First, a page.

Most websites don’t have visitors walk through the front door.
Instead of having a clear Start Here page, the site depends on search engines and social media links to bring visitors their way. This creates a lot of traffic because content is being consumed, but it isn’t meaningful content because there isn’t any organization.
Instead of inviting people through the front door, the invitation is to climb through an upstairs bedroom window. Or into the crawlspace under the house. Or to run around to the back door.
The good news is that you can stop this from happening by creating an effective Start Here page. Instead having undirected traffic appear anywhere on your site, you bring visitors to a central landing location where you can then direct everyone to the places they want to go. This reduces bounce rates, creates a clear and correct direction for each visitor, and stops people from trying to enter your bedroom window at all hours of the day.
Pat Flynn and Michael Hyatt both put a big emphasis on their Start Here page throughout their blogs, and the pages are some of the best examples out there. So, I am going to be referencing their pages frequently in each of the tactics that I cover.
Where Should My Start Here Entry Point Be?
How are people going to access your Start Here page? After all, you’ve got people crawling into the website home all over the place. The goal is to direct people to this first page in a simple, yet effective way.
There are four really good entry points that produce the best results.
In the Top Navigation Bar on the Left Side
A simple menu option that says “Start Here” is often good enough to get people onto this page. Make it a one-click process and have the menu propagate on every page for your site and you’ll see fast results. Since most languages read from left to right, the top left hand spot will get the most views and clicks.
In the Sidebar
You can also place a nice call-to-action in the sidebar. The best location is the bottom of the sidebar. When a new visitor is finished reading their first post, then they will see the call-to-action for your Start Here page in the sidebar.
Large Call-to-Action at the Top of Your Home Page
There is going to be a large portion of first time visitors that will go to your home page after they read a post that they like. Having a large call-to-action at the top of your page will insure that they get directed to your Start Here page.
The Welcome Email
The first email that new subscribers get after they sign up to your list needs to have a link to the Start Here page. This will allow you to have all of your top content bundled in one simple link within your welcome email.
It is important to remember that people are still going to try to enter through your site’s bedroom window. By putting up signs that will take them to your Start Here page, you’ll be able to encourage them to walk through the front door instead.
What Should I Include on My Start Here Page?
There are twelve items to include on a Start Here page that have been rather successful for a majority of sites. If you include something similar, then there is a greater chance that this page will bring your site some added success.
Here is what you’ll want to include on your new Start Here page.
#1. A Clear Statement About Who You Are and Who Benefits from Your Site
Not every visitor to your website is going to be an ideal visitor. If you waste their time pretending to be something for them that you’re not, then you’re wasting your time as well. Be clear and precise about who you are and the type of visitor which will benefit from the site.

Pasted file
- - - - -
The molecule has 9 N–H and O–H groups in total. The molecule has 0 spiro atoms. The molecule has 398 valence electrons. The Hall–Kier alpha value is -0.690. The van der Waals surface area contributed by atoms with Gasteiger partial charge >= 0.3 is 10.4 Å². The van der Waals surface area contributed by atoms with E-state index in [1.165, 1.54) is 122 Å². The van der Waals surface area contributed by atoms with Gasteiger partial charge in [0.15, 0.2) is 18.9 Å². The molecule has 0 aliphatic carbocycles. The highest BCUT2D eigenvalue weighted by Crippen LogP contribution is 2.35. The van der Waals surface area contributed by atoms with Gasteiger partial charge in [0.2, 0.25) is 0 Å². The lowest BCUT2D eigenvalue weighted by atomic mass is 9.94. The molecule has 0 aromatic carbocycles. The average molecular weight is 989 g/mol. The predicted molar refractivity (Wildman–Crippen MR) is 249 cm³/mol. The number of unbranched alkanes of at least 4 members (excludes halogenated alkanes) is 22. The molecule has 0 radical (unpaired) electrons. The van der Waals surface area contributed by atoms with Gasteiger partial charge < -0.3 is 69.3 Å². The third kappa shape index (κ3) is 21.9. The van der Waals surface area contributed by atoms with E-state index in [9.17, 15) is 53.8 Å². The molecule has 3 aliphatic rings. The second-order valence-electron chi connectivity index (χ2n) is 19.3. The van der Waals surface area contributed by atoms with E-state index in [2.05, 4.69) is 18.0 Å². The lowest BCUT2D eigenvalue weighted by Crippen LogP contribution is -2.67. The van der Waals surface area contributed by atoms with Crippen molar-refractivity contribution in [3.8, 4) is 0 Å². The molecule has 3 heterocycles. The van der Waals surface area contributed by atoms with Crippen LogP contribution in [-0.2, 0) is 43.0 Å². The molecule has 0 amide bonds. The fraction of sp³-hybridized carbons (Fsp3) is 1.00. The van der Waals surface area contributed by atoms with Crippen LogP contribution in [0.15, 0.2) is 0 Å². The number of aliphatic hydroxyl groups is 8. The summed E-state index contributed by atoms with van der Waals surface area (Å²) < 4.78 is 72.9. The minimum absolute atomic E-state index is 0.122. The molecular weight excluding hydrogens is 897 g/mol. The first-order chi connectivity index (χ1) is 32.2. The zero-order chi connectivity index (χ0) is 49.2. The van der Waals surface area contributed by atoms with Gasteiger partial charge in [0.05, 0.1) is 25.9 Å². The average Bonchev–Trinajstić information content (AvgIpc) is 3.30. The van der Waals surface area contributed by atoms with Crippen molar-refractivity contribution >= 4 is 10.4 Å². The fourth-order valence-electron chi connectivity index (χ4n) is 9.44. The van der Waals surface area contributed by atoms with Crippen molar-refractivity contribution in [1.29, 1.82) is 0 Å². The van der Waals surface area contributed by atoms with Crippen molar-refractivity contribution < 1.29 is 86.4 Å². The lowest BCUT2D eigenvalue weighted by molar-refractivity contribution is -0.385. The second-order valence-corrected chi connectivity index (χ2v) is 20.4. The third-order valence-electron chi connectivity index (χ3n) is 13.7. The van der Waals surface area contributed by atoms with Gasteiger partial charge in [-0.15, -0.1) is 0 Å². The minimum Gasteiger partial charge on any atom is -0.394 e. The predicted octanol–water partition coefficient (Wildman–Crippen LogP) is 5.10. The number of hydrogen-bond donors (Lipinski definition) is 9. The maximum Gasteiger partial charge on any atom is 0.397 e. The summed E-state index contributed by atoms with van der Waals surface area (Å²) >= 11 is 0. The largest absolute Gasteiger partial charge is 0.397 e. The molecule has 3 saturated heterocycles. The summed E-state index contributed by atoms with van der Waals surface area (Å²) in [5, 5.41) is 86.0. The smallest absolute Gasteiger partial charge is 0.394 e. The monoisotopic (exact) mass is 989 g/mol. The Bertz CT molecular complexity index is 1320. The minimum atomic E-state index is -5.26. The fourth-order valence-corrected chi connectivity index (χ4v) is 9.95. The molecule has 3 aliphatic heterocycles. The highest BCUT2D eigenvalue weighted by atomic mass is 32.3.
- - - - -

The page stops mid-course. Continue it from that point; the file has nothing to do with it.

This puts the ball in their court. It is then up to the visitor to determine if they will be able to find value in continuing on.
Here is Pat Flynn’s statement…
Pat quickly states who is going to benefit from his blog, by stating…
If you desire to start an online business of your own involving a blog, podcast, and passive income.
He then makes his statement about who he is be saying…
My belief in helping you learn is simple: Share the truth, be honest, work hard, and lead by example. That’s what I’m all about, and that’s what SPI is all about.
It is very clear and only takes 20 seconds to read.
#2. Include a Definition of an Important Term or Two so that Visitors get to Know Your Lingo
Every writer has a certain “lingo” that they use on a regular basis.
This isn’t company jargon or legalese – well, unless you’re a lawyer, that is. It is the words that are common to your subject matter and writer’s voice. By including a glossary on your Start Here page, you can make sure that everyone understands what you’re trying to say with your content.
You could say that a glossary helps make sure that everyone is on the same page.
So if you use niche terms that might be uncommon to everyday language, use the glossary on your Start Here page to help visitors decipher your true intend. If you use acronyms, then define them since a visitor probably doesn’t even know they should care about that information yet.
For example, Pat Flynn’s Smart Passive Income brand has been shortened to SPI of the years, and he dedicates a portion of his Start Here page to explaining what it means.
Pat does a great job of explaining what passive income is, and his words inspire visitors to keep reading.
#3. Include Links to Your Best Content
Having a Start Here page is also a great place to get visitors linked up to your best ever content. Whatever you consider your best resources to be should be included on this page.
You can overdo this. Don’t place hundreds of links on your Start Here page – it will overwhelm the visitor and cause them to feel confused and lost. You want to find a nice balance between value and information without creating those overwhelming feelings.
Pat Flynn promotes three of strategic podcast episodes that dive deeper into explaining the three types of passive income.
All three of these episodes stays in line with a consistent theme, and he promotes his podcast at the perfect time.
On Michael Hyatt’s Start Here page, he lists out his top three blog posts in each major category.
This is something that any blogger can easily execute.
#4. Mention Your Products and Services
A Start Here page is a great place to include a call-to-action that leads to your products and services.
There is a good chance that they’ve already researched who you are, what your brand represents, and what the value of your product means to them. They clicked on a link to reach your site because they are ready to become a customer.
So give them that opportunity without putting roadblocks in their way. Even the smallest delay in a transaction can prevent it from being completed.